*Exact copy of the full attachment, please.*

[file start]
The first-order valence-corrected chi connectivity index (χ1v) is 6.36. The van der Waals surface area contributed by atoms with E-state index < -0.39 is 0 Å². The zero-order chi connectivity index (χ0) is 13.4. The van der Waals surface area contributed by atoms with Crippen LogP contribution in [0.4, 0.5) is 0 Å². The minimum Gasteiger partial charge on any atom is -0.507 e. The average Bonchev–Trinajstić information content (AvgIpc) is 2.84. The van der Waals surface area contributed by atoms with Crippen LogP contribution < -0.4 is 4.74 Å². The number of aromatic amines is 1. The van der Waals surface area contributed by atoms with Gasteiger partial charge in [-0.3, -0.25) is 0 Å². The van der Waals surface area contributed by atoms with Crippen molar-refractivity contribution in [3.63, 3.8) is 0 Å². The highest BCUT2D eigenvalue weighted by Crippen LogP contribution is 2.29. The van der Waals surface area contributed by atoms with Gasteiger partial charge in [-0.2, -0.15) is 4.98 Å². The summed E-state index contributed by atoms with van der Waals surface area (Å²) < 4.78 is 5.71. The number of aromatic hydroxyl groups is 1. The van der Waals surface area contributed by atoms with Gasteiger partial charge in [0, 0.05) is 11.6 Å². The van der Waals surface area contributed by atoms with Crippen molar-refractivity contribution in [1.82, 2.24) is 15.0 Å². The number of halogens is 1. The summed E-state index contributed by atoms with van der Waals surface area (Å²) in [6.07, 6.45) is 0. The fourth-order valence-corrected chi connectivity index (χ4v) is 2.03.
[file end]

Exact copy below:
The first-order valence-corrected chi connectivity index (χ1v) is 6.36. The van der Waals surface area contributed by atoms with E-state index < -0.39 is 0 Å². The zero-order chi connectivity index (χ0) is 13.4. The van der Waals surface area contributed by atoms with Crippen LogP contribution in [0.4, 0.5) is 0 Å². The minimum Gasteiger partial charge on any atom is -0.507 e. The average Bonchev–Trinajstić information content (AvgIpc) is 2.84. The van der Waals surface area contributed by atoms with Crippen LogP contribution < -0.4 is 4.74 Å². The number of aromatic amines is 1. The van der Waals surface area contributed by atoms with Gasteiger partial charge in [-0.3, -0.25) is 0 Å². The van der Waals surface area contributed by atoms with Crippen molar-refractivity contribution in [3.63, 3.8) is 0 Å². The highest BCUT2D eigenvalue weighted by Crippen LogP contribution is 2.29. The van der Waals surface area contributed by atoms with Gasteiger partial charge in [-0.2, -0.15) is 4.98 Å². The summed E-state index contributed by atoms with van der Waals surface area (Å²) < 4.78 is 5.71. The number of aromatic hydroxyl groups is 1. The van der Waals surface area contributed by atoms with Gasteiger partial charge in [0, 0.05) is 11.6 Å². The van der Waals surface area contributed by atoms with Crippen molar-refractivity contribution in [1.82, 2.24) is 15.0 Å². The number of halogens is 1. The summed E-state index contributed by atoms with van der Waals surface area (Å²) in [6.07, 6.45) is 0. The fourth-order valence-corrected chi connectivity index (χ4v) is 2.03.